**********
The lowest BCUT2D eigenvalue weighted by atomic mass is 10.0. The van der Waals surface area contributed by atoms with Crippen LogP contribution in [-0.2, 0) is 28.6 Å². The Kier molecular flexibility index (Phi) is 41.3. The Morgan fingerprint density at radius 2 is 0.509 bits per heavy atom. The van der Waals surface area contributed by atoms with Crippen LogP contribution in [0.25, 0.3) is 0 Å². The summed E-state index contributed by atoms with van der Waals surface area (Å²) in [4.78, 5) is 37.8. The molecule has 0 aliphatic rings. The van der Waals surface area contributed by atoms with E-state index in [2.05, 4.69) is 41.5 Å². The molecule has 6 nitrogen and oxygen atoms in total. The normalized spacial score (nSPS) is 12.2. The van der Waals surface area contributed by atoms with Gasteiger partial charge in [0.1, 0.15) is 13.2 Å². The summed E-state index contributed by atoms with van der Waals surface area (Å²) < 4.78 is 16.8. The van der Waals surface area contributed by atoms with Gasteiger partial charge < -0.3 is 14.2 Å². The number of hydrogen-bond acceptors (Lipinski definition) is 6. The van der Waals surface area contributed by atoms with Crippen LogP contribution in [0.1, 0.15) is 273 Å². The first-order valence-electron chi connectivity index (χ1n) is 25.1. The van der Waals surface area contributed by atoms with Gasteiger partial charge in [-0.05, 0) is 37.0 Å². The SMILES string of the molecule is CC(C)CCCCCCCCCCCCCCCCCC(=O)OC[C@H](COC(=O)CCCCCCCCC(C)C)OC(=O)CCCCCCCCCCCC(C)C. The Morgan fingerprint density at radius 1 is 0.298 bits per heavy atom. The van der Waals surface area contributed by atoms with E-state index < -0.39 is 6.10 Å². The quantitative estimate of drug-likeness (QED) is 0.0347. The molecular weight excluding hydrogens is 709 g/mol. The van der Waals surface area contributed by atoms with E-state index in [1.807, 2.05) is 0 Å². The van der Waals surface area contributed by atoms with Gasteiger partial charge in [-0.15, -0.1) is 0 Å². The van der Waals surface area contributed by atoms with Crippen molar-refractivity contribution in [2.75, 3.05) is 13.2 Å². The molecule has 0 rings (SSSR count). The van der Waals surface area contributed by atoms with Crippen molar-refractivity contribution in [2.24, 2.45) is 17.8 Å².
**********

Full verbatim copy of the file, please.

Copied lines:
The lowest BCUT2D eigenvalue weighted by atomic mass is 10.0. The van der Waals surface area contributed by atoms with Crippen LogP contribution in [-0.2, 0) is 28.6 Å². The Kier molecular flexibility index (Phi) is 41.3. The Morgan fingerprint density at radius 2 is 0.509 bits per heavy atom. The van der Waals surface area contributed by atoms with Crippen LogP contribution in [0.25, 0.3) is 0 Å². The summed E-state index contributed by atoms with van der Waals surface area (Å²) in [4.78, 5) is 37.8. The molecule has 0 aliphatic rings. The van der Waals surface area contributed by atoms with E-state index in [2.05, 4.69) is 41.5 Å². The molecule has 6 nitrogen and oxygen atoms in total. The normalized spacial score (nSPS) is 12.2. The van der Waals surface area contributed by atoms with Gasteiger partial charge in [0.1, 0.15) is 13.2 Å². The summed E-state index contributed by atoms with van der Waals surface area (Å²) < 4.78 is 16.8. The van der Waals surface area contributed by atoms with Gasteiger partial charge < -0.3 is 14.2 Å². The number of hydrogen-bond acceptors (Lipinski definition) is 6. The van der Waals surface area contributed by atoms with Crippen LogP contribution in [0.1, 0.15) is 273 Å². The first-order valence-electron chi connectivity index (χ1n) is 25.1. The van der Waals surface area contributed by atoms with Gasteiger partial charge in [-0.05, 0) is 37.0 Å². The SMILES string of the molecule is CC(C)CCCCCCCCCCCCCCCCCC(=O)OC[C@H](COC(=O)CCCCCCCCC(C)C)OC(=O)CCCCCCCCCCCC(C)C. The Morgan fingerprint density at radius 1 is 0.298 bits per heavy atom. The van der Waals surface area contributed by atoms with E-state index < -0.39 is 6.10 Å². The quantitative estimate of drug-likeness (QED) is 0.0347. The molecular weight excluding hydrogens is 709 g/mol. The van der Waals surface area contributed by atoms with E-state index in [1.807, 2.05) is 0 Å². The van der Waals surface area contributed by atoms with Gasteiger partial charge in [-0.15, -0.1) is 0 Å². The van der Waals surface area contributed by atoms with Crippen molar-refractivity contribution in [2.75, 3.05) is 13.2 Å². The molecule has 0 rings (SSSR count). The van der Waals surface area contributed by atoms with Crippen molar-refractivity contribution in [2.24, 2.45) is 17.8 Å².